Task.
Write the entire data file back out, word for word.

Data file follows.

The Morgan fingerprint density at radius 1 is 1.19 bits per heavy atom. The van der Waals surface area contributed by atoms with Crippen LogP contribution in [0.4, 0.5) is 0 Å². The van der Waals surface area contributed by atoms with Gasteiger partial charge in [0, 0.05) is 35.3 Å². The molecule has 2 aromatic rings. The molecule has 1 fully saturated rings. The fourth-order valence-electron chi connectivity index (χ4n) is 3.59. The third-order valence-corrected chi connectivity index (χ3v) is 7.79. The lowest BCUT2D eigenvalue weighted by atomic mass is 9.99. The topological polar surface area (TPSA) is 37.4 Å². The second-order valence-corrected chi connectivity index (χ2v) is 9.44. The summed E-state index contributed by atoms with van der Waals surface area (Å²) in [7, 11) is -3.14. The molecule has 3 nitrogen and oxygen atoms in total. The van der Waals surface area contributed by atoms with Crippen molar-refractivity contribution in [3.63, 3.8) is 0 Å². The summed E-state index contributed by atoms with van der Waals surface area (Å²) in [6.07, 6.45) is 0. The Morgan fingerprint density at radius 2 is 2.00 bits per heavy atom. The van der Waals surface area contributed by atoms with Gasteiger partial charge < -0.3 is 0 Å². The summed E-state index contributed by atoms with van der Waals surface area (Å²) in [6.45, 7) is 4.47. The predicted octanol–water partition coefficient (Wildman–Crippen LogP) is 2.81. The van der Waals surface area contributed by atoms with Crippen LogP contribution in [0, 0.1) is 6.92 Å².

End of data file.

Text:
The Morgan fingerprint density at radius 1 is 1.19 bits per heavy atom. The van der Waals surface area contributed by atoms with Crippen LogP contribution in [0.4, 0.5) is 0 Å². The van der Waals surface area contributed by atoms with Gasteiger partial charge in [0, 0.05) is 35.3 Å². The molecule has 2 aromatic rings. The molecule has 1 fully saturated rings. The fourth-order valence-electron chi connectivity index (χ4n) is 3.59. The third-order valence-corrected chi connectivity index (χ3v) is 7.79. The lowest BCUT2D eigenvalue weighted by atomic mass is 9.99. The topological polar surface area (TPSA) is 37.4 Å². The second-order valence-corrected chi connectivity index (χ2v) is 9.44. The summed E-state index contributed by atoms with van der Waals surface area (Å²) in [7, 11) is -3.14. The molecule has 3 nitrogen and oxygen atoms in total. The van der Waals surface area contributed by atoms with Crippen molar-refractivity contribution in [3.63, 3.8) is 0 Å². The summed E-state index contributed by atoms with van der Waals surface area (Å²) in [6.07, 6.45) is 0. The Morgan fingerprint density at radius 2 is 2.00 bits per heavy atom. The van der Waals surface area contributed by atoms with Gasteiger partial charge < -0.3 is 0 Å². The summed E-state index contributed by atoms with van der Waals surface area (Å²) in [6.45, 7) is 4.47. The predicted octanol–water partition coefficient (Wildman–Crippen LogP) is 2.81. The van der Waals surface area contributed by atoms with Crippen LogP contribution in [0, 0.1) is 6.92 Å².